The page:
If your environmentalism even extends to your toys, then the H-racer hydrogen fuelled racing car will be right up your street. But is it a great toy to own or merely a fad gadget preying on your green weaknesses? We check it out.
Claiming to be the world's smallest hydrogen-powered fuel cell car, Horizon, the car's makers have created a simple kit for you to put together so you can see how these things work and have the fun of experimenting with the technology yourself at home.
The little racer features a fetching silver and blue body, and “is as green-friendly as you can get without being a tree”, according to Horizon.
After building the car which includes everything from an on-board hydrogen storage tank, a fuel cell system connected to the car's electric motor - don't worry it takes minutes not hours, you are charged (see what we did there) with the task of providing it power.
This is done via the accompanying fuelling station, which is powered either by two AA batteries or a solar panel depending on how sunny it is and how green you fancy being.
This being the UK, it’s a good job there is the option of the two batteries, as during our loan for review we haven't as yet had a good enough day to test the solar panel properly.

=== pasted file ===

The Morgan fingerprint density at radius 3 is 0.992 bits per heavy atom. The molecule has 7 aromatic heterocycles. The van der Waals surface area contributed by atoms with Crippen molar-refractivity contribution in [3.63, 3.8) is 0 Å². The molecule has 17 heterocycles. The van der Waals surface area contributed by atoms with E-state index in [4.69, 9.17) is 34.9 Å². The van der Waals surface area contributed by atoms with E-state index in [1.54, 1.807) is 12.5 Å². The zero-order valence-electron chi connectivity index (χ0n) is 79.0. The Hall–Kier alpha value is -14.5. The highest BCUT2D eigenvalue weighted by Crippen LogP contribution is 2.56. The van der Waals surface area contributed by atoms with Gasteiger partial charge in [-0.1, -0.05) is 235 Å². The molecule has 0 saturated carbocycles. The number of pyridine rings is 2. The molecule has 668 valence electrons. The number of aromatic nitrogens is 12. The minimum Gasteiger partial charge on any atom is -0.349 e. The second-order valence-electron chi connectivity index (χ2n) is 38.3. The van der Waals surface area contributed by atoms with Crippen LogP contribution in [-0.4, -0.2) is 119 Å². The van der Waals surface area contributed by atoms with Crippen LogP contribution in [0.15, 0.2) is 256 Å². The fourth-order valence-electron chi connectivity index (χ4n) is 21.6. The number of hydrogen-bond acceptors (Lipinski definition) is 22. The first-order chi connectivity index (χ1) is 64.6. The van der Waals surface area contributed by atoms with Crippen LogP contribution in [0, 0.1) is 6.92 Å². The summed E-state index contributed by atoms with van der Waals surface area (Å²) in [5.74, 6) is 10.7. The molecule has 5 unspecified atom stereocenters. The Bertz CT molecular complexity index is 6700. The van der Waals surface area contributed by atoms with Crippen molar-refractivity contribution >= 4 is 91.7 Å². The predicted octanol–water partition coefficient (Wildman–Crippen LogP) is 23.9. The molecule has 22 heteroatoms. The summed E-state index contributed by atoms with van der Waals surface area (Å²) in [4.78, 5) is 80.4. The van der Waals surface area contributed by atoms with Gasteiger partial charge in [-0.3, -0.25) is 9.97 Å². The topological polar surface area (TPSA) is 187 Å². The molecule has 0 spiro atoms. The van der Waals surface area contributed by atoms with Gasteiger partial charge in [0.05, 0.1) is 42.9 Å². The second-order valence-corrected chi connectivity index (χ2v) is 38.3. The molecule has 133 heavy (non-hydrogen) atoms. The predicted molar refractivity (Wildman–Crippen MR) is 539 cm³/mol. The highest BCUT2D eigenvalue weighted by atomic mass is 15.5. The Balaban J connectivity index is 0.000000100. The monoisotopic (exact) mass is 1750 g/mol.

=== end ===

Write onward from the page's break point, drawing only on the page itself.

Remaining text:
Once you've filled the fuelling station with water and turned it on it takes about a minute to fill the small gas chamber (read balloon) with enough hydrogen to power the car for around 30 seconds - with blue strobe lights it looks pretty cool too.
In tests we struggled to get much more than this although the instructions do estimate that with practice and care you can get up to a whopping 3 to 4 minutes worth of juice to power your car.
Three minutes might sound like a small amount of time, but with no steering that's a long strip of lino to find.
Once you've run out of fuel/hydrogen it’s a case of refuelling again and repeating the process till the cows come home, or more likely you become bored.
The H-racer hydrogen fuelled racing car is the ultimate executive gadget that will set you back a crisp £50 note to prove your green credentials to the rest of the office.
While its great fun, it's more of an icon that will sit on your desk rather than get much racing action and although aimed at kids we're not sure how much entertainment or education they will get out of it for the same amount of money spent on a science kit.
Good, but only for those with money to burn like the petrol they put in there not so green car.
This product was kindly loaned to us by Boysstuff.co.uk